Around 1 in 6 people in the UK are thought to have Raynaud's. Find out more about symptoms, causes and how to manage the condition.
February is Raynaud’s Awareness Month
Can you imagine not being able to do up the buttons on your jacket? Or turn your key in the door, or unzip your bag? All because your fingers are numb, tingling or painful? Everyday tasks like this can be a challenge if you have Raynaud’s phenomenon.
Around 1 in 6 people in the UK are thought to have Raynaud's. However, research from Scleroderma & Raynaud’s UK (SRUK) shows that in Scotland, nearly 1 in 2 adults surveyed (49%) can't name any of the symptoms.
What is Raynaud’s?
A Raynaud's attack happens when the small blood vessels in the extremities (areas like the fingers and toes) become restricted. This may be triggered by the cold, temperature changes or stress.
There are two types of Raynaud’s called primary and secondary. Primary is the most common type.
Raynaud’s can also be referred to as Raynaud’s disease or Raynaud’s Phenomenon.
Who does Raynaud's affect?
Primary Raynaud’s is a relatively common condition, affecting up to 10 million people in the UK. 8 million of these are women.
Secondary Raynaud's is more severe and affects a small percentage of people - around 300,000 in the UK. It's likely to be caused by an underlying autoimmune condition like scleroderma.
People of any age can get Raynaud’s, but it typically starts in your 20s and 30s.
What are the symptoms of Raynaud’s?
A Raynaud's attack can be very uncomfortable. Symptoms include:
- cold fingers and toes
- coldness in other extremities
- colour changes in the affected areas, from white, to blue/purple and then red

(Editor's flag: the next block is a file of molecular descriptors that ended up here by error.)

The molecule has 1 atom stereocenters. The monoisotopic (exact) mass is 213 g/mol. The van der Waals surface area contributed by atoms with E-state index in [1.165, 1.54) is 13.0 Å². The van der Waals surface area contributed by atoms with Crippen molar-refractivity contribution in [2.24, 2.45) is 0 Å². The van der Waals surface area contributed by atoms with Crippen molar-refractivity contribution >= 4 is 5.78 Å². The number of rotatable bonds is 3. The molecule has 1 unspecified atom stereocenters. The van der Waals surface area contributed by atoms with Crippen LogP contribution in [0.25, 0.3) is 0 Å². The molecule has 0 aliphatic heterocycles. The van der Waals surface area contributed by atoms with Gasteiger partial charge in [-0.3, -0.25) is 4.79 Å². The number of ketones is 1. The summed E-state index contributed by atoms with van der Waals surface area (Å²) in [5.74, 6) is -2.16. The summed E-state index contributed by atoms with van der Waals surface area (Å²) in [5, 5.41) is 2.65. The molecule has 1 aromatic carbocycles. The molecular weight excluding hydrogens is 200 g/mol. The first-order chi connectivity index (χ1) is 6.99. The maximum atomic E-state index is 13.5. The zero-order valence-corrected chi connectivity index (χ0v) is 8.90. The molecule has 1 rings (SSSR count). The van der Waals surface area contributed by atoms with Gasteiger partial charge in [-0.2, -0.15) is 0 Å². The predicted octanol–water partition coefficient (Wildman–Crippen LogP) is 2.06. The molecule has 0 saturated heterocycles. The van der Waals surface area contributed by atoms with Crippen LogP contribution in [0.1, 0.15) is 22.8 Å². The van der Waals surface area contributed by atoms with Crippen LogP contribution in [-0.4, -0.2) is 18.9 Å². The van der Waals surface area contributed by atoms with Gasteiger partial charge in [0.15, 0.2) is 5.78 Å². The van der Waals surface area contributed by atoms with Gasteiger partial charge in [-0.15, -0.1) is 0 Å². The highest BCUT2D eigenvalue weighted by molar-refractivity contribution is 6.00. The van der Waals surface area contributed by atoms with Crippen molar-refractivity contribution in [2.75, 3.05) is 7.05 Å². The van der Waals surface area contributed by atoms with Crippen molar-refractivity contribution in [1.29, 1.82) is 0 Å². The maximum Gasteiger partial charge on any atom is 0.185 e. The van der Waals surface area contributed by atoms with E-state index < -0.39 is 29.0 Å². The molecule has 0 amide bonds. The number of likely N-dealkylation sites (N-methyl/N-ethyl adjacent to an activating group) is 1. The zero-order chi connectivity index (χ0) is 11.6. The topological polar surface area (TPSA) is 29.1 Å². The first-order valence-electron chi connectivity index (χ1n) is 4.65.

stinging or throbbing pain when the area is warmed
Get to know the symptoms of Raynaud's (https://www.youtube.com/watch?v=hOpkD9dwrLs)
Watch this video from SRUK to find out more about Raynaud's symptoms.
Take SRUK's Raynaud's test online
You can take SRUK's simple online test to learn more about the symptoms of Raynaud's. You should also make an appointment with your GP for further advice.
Managing the symptoms of Raynaud’s
There’s currently no cure for Raynaud’s but a few simple lifestyle changes can help manage and reduce symptoms.
- keep your body warm, especially your hands and feet
- avoid sudden changes in temperature when you can
- dress in thin, loose layers for maximum warmth
- wear gloves and long, warm socks when it's cold
- try hand warmers and thermal insoles
- manage stress - practices like mindfulness can help
- get help to stop smoking as it can trigger symptoms
- eat a balanced and healthy diet
Non-urgent advice: Speak to your GP if:
- lifestyle changes don't improve your symptoms
- you notice a change in your symptoms
- you are worried about your symptoms
- you have any other health condition
Scleroderma & Raynaud’s UK
For tips, support and further information visit the SRUK website.
SRUK is the only UK charity dedicated to improving the lives of people with Scleroderma and Raynaud's phenomenon.